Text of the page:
As the SingPass SMS 2FA rolls out, Singapore Government services would become vulnerable to attacks on the SMS services by SS7 vulnerability and malware intercepting OTP codes and not to forget the SingPass is the Government's authentication gateway and once that is breached, National Security and integrity locally would be placed at high stakes as the attacker would be able to traverse all the Government services associated to that account breached. For protection of high stake government access portals, I would have expected something more robust (continual push for OneKey token adoption).

In fact, I recently thought that our mandatory national ID cards we carry in SG should be upgraded to include an embedded on-screen (H/T)OTP function so that it becomes more binding to a particular individual. For added security, the OTP code could be used with extended code length 8 to 10 digits output or more according to different portions of Government services being accessed in accordance to the level of security required.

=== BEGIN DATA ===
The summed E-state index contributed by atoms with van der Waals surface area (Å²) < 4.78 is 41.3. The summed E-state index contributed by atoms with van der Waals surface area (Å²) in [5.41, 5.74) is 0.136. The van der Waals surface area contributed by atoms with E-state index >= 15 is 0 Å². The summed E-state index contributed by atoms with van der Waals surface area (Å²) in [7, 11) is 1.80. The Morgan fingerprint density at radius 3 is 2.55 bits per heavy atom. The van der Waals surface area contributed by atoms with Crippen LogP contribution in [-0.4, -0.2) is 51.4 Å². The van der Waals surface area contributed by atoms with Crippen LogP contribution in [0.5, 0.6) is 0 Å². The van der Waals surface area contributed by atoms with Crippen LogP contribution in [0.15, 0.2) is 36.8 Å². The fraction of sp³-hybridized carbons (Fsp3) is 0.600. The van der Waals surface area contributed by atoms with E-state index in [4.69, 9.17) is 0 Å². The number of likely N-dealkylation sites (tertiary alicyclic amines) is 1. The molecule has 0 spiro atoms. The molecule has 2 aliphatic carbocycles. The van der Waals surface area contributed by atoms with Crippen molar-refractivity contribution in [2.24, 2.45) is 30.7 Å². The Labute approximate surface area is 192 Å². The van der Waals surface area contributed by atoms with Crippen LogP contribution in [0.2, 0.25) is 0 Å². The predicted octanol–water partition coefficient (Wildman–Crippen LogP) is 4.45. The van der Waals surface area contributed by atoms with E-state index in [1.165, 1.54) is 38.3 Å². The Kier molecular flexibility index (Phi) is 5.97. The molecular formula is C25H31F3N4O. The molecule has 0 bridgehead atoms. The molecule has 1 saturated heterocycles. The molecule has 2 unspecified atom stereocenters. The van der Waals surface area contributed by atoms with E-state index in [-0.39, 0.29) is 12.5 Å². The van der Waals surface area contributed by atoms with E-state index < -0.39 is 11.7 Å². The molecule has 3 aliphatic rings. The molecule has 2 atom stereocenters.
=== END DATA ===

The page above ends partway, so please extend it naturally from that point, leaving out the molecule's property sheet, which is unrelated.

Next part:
Clive RobinsonAugust 3, 2016 11:59 PM

@ Freezing in Brazil,

It`s a wonder that SMS has been chosen as an authentication factor in the first place. It was a somewhat stupid thing to do.

Not at all read my earlier post in this thread.

The problem back then was the banks had piss poor online authentication, and they were not going to spend even a dime doing anything about improving it for their ordinary personal customers (even less so for most business customers).

Likewise most personal customers could not tell you where their cheque book was or how many cheques they had written out. Thus there was little hope of them using a hardware token any more rationally.

Thus a solution was needed that the banks would find cheaper than mailing out Transaction Authentication Number (TAN) lists, the German banks favoured, and that customers would keep with them or under their control for most of the time...